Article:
- eks:kube-proxy-windows # This is required for Windows DNS resolution to work


Nodes not deprovisioned

There are a few cases where requesting to deprovision a Karpenter node will fail or will never be attempted. These cases are outlined below in detail.


Karpenter determines the nodes that it can begin to consider for deprovisioning by looking at the node label. If this node label is not set on a Node, Karpenter will not consider it for any automatic deprovisioning. For more details on what may be preventing nodes from being initialized, see Nodes not initialized.

Disruption budgets

Karpenter respects Pod Disruption Budgets (PDBs) by using a backoff retry eviction strategy. Pods will never be forcibly deleted, so pods that fail to shut down will prevent a node from deprovisioning. Kubernetes PDBs let you specify how much of a Deployment, ReplicationController, ReplicaSet, or StatefulSet must be protected from disruptions when pod eviction requests are made.

PDBs can be used to strike a balance by protecting the application’s availability while still allowing a cluster administrator to manage the cluster. Here is an example where the pods matching the label myapp will block node termination if evicting the pod would reduce the number of available pods below 4.

apiVersion: policy/v1
kind: PodDisruptionBudget
  name: myapp-pdb
  minAvailable: 4
      app: myapp

You can set minAvailable or maxUnavailable as integers or as a percentage. Review what disruptions are, and how to configure them. Annotation

If a pod exists with the annotation true on a node, and a request is made to delete the node, Karpenter will not drain any pods from that node or otherwise try to delete the node. Nodes that have pods with a do-not-evict annotation are not considered for consolidation, though their unused capacity is considered for the purposes of running pods from other nodes which can be consolidated.

If you want to terminate a node with a do-not-evict pod, you can simply remove the annotation and the deprovisioning process will continue.

Scheduling Constraints (Consolidation Only)

Consolidation will be unable to consolidate a node if, as a result of its scheduling simulation, it determines that the pods on a node cannot run on other nodes due to inter-pod affinity/anti-affinity, topology spread constraints, or some other scheduling restriction that couldn’t be fulfilled.

Node Launch/Readiness

Node not created

In some circumstances, Karpenter controller can fail to start up a node. For example, providing the wrong block storage device name in a custom launch template can result in a failure to start the node and an error similar to:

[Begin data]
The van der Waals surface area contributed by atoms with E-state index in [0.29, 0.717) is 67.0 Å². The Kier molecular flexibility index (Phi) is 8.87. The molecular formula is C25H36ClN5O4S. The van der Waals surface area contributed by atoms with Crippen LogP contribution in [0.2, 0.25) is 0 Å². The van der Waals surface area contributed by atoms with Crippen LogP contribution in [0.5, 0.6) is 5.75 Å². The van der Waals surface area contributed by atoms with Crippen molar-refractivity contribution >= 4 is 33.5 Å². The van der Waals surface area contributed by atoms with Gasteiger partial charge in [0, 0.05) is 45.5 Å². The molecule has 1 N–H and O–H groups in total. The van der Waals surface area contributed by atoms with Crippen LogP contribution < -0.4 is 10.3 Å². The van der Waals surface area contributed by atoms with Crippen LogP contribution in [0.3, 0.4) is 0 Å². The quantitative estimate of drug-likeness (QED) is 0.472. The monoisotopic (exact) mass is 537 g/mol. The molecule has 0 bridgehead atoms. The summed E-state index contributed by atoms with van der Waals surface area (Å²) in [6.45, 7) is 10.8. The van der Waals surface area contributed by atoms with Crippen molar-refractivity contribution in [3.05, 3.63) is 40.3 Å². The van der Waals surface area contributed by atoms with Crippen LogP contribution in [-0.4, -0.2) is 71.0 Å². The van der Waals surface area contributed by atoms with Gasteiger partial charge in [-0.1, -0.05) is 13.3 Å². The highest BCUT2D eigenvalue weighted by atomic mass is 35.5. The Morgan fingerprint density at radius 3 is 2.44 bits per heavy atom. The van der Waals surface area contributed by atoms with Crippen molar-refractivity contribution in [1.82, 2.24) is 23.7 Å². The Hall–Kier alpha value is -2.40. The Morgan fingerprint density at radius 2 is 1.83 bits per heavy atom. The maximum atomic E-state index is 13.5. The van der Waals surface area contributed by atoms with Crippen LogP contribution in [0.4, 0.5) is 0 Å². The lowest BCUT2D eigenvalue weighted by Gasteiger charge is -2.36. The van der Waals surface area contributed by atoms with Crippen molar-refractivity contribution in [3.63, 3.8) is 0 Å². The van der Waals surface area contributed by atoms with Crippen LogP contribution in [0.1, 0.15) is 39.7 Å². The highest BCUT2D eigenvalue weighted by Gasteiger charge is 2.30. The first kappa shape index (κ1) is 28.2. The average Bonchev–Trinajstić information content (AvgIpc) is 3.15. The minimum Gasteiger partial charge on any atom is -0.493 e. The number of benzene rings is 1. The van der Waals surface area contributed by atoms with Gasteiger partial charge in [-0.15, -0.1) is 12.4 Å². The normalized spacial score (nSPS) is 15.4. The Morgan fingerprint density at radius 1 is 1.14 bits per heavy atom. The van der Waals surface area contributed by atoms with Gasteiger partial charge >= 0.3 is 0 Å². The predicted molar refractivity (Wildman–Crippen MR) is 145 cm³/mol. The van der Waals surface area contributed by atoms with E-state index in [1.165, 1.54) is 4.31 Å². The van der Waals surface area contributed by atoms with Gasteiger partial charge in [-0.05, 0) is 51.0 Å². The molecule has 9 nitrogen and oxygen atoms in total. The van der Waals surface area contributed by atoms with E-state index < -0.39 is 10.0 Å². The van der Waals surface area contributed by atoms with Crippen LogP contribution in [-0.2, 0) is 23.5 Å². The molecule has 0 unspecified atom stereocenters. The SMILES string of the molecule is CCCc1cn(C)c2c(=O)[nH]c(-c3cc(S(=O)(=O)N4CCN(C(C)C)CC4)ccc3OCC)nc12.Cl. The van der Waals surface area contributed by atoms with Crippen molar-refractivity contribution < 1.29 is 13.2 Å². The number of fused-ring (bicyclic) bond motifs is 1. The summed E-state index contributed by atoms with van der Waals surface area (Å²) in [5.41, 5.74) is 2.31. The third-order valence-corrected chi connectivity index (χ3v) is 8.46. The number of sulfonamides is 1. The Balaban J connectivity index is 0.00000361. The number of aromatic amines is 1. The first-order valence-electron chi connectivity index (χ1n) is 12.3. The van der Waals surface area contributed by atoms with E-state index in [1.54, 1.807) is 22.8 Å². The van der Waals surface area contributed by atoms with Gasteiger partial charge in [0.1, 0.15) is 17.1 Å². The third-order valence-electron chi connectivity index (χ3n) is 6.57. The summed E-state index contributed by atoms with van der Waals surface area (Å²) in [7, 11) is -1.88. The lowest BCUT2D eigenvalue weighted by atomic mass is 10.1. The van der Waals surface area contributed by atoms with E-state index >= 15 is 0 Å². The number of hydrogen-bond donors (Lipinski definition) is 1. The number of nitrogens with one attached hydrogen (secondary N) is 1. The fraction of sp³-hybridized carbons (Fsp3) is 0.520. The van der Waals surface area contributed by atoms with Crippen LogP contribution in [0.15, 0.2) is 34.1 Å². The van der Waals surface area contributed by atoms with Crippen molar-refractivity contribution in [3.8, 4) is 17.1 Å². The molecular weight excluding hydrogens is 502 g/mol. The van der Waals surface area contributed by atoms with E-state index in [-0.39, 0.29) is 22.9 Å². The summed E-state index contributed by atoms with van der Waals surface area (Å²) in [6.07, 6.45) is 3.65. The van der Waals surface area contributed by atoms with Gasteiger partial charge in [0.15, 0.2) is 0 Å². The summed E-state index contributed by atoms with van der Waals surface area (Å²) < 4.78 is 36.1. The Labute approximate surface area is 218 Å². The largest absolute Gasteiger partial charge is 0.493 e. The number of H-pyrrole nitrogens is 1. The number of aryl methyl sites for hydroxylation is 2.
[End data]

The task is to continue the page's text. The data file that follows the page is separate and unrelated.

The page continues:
2022-01-19T18:22:23.366Z ERROR controller.provisioning Could not launch node, launching instances, with fleet error(s), InvalidBlockDeviceMapping: Invalid device name /dev/xvda; ...

You can see errors like this by viewing Karpenter controller logs:

kubectl get pods -A | grep karpenter
karpenter     karpenter-XXXX   2/2     Running   2          21d
kubectl logs karpenter-XXXX -c controller -n karpenter | less

Nodes not initialized

Karpenter uses node initialization to understand when to begin using the real node capacity and allocatable details for scheduling. It also utilizes initialization to determine when it can being consolidating nodes managed by Karpenter.

Karpenter determines node initialization using three factors:

  1. Node readiness
  2. Expected resources are registered
  3. Provisioner startup taints are removed

Node Readiness

Karpenter checks the Ready condition type and expects it to be True.

To see troubleshooting around what might be preventing nodes from becoming ready, see Node NotReady

Expected resources are registered

Karpenter pull instance type information, including all expected resources that should register to your node. It then expects all these resources to properly register to a non-zero quantity in node .status.allocatable.

Common resources that don’t register and leave nodes in a non-initialized state:

  1. (or any gpu-based resource): A GPU instance type that supports the resource is launched but the daemon/daemonset to register the resource on the node doesn’t exist
  2. An instance type is launched by the ENABLE_POD_ENI value is set to false in the vpc-cni plugin. Karpenter will expect that the will be registered, but it never will.

Provisioner startup taints are removed